A study, involving almost 200,000 participants, finds that individuals who have back pain are more likely to also experience a range of mental health issues. Knowing about these links could form a more successful treatment plan for both sets of conditions.
Back pain is a leading cause of disability across the globe. In fact, it causes more global disability than any other condition.
According to the Global Burden of Disease study, lower back pain affects almost 1 in 10 people.
There is also a wealth of evidence that back pain negatively impacts quality of life and heightens the risk of other physical health problems. Additionally, it comes with substantial healthcare cost.
One earlier study of note used data from the World Mental Health Survey and found that chronic back or neck pain was associated with increased risk for mood disorders, alcohol abuse, and anxiety disorders.
Despite its high prevalence, little work has been done to investigate back pain’s links with mental health outcomes in low- and middle-income countries (LMICs).
The latest and largest study to investigate the connections between back pain and psychological illness in LMICs was published this week in the journal General Hospital Psychiatry.
The research team – headed up by Prof. Patricia Schofield and Dr. Brendon Stubbs from Anglia Ruskin University in the United Kingdom – took data from 190,595 individuals aged 18 or older across 43 countries, making it the largest study of its type. Of the 43 countries, 19 were low-income and 24 were middle-income.
The team used data from the World Health Survey 2002-2004, a project set up by the
Overall, in LMICs, back pain affected 35.1 percent of the population, and 6.9 percent reported chronic back pain. Of the countries investigated, China’s levels of back pain were lowest, at 13.7 percent.
In some countries, more than half of respondents reported back pain; Nepal was highest with 57.1 percent. Similarly, 53.1 percent of Bangladeshis reported back pain, as well as 52 percent of people from Brazil.
The analysis of the questionnaire data showed that, when compared with people without back pain, those who did experience back pain were more than twice as likely to experience one of five mental health conditions – anxiety, depression, psychosis, stress, and sleep deprivation.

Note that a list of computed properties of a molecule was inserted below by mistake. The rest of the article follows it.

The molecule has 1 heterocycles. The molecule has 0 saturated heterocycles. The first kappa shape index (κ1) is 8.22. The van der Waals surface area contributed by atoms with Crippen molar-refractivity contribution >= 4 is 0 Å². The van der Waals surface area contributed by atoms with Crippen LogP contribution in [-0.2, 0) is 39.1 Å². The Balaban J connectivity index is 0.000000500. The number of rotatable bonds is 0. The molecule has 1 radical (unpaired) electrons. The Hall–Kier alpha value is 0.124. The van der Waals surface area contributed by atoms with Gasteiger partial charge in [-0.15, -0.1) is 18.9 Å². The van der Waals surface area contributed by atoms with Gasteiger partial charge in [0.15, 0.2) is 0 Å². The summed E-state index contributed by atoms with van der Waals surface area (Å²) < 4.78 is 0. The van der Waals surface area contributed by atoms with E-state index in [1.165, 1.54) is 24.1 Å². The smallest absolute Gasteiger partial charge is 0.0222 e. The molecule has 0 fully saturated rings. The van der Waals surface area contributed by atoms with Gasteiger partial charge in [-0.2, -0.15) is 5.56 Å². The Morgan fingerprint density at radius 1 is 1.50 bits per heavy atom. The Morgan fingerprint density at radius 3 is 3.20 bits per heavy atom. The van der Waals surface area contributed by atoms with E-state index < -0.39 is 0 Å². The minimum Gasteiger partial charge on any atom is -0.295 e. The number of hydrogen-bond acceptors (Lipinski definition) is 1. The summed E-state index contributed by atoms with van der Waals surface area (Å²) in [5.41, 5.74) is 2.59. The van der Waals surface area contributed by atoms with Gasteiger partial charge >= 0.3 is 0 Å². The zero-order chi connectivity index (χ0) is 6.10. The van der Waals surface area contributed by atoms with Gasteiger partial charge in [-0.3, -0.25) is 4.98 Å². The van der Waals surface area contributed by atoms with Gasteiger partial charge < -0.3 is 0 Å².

People with chronic back pain were also three times more likely to experience a depressive episode and 2.6 times more likely to experience psychosis.
Interestingly, the results were relatively similar across all 43 LMICs, regardless of their standing on the socioeconomic ladder.
“Our data shows that both back pain and chronic back pain are associated with an increased likelihood of depression, psychosis, anxiety, stress, and sleep disturbances.
This suggests that back pain has important mental health implications which may make recovery from back pain more challenging. The exact reasons for this are yet to be established.”
Because the study used such a large group of people across a section of populations, the findings can be considered highly reliable. As back pain is so prevalent in LMICs (and the world at large), any connection to mental health needs to be thoroughly understood.
As Dr. Stubbs says:
“Further research is required to find out more about the links between these problems and to ensure effective treatments can be developed. It is also important that healthcare professionals are made aware of this link to refer patients to other services if necessary.”